I finished my first three week training block of the year. If you are not familiar with my training model, I train three weeks with no days off and then take four to seven days off or easy to recover. I had some distractions this month, namely moving into my new condo. Despite this I still trained 80.5 hours with two intensity sessions in the alotted 21 days. The hard sessions were a 40 minute level 3 pursuit workout (20min classic, 20min skate), 5×3min L3 double pole intervals, and three 100 mile road bike rides.
Yesterday I road the hardest 100 mile loop I could come up with starting from my condo. For those of you familiar with New Hampshire highways, the route included the Kankamangus Highway, Bear Notch, Crawford Notch, and Franconia Notch. My brother accompanied me on the ride. He had good energy for the first 20 miles and we traded the lead every mile. About two thirds of the way up the Kank I pulled away from him, that was the beginning of his demise. He still helped pull over Bear Notch and maybe led for two minutes on the long gradual incline at the base of Crawford. He died a horrible death on the final ten minutes of the climb though. By the time I reached the top of Crawford I had put two minutes on Justin and I pulled over to wait for him. When he arrive he was looking ragged and huge drops of sweat were pouring off his face. He looked so drained and his face was so twisted that I asked if he was crying. He said “no” that the drops of liquid were just sweat.
I don’t know why I enjoy beating the crap out of Justin in training. It must have something to do with my father and the lack of any sympathy he had for my brother and I when we worked out together growing up. My dad never slowed down for me on runs, if he dropped me, he dropped me. If I looked haggard and useless, he would make fun of me. Both Justin and I recall putting infour and five hour ski days when we were eight years old! We would usually bonk horribly around an hour and a half. My father’s reaction, “why didn’t you pace yourself.” There were two reasons, one we were desperately trying to keep up, and two we freaking eight years old! We only had one pace. That being said, I wouldn’t have had my dad treat us any differently. Parents coddle their kids too much on the ski trails. My dad made us tough, if slightly sadistic when it comes to one another being tired on training expeditions.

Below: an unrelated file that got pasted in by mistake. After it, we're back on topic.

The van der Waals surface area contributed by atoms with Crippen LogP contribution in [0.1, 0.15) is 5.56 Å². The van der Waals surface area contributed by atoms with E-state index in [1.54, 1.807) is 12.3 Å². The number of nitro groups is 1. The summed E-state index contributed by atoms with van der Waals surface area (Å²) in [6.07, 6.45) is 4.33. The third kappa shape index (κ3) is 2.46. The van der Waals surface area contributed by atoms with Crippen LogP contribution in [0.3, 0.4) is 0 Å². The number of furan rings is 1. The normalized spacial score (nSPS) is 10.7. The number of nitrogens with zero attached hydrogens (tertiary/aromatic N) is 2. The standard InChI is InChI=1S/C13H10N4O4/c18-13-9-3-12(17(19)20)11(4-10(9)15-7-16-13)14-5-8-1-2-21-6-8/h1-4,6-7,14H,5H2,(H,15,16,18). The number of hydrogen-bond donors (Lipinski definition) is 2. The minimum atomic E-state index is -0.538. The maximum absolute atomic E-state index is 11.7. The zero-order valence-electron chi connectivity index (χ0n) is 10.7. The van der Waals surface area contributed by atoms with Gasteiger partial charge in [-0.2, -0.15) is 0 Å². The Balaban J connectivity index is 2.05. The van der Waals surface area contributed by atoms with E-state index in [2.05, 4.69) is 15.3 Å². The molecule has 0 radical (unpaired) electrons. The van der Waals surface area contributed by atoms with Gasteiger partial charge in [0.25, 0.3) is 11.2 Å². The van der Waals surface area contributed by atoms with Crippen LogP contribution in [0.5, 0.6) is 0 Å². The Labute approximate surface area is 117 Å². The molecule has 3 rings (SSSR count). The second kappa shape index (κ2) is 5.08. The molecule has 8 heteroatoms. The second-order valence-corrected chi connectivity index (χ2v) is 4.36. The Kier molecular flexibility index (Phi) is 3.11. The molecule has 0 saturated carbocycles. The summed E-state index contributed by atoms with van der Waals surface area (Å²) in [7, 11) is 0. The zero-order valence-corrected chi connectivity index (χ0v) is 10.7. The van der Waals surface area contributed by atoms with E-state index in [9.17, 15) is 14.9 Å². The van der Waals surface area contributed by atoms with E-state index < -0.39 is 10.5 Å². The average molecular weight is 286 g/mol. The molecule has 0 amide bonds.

Anyway, I got virtually no help from Justin for the last forty miles of the ride and I didn’t ask for any. Its very impressive how far past “done” Justin can push himself. He drafted me until we hit the 95 mile mark and then I pulled away. When we got back to my condo we jumped into the associations pool. Before Justin got in he wanted to make sure my lifeguarding certification was up to date incase he was too tired to swim the 30 feet across the pool.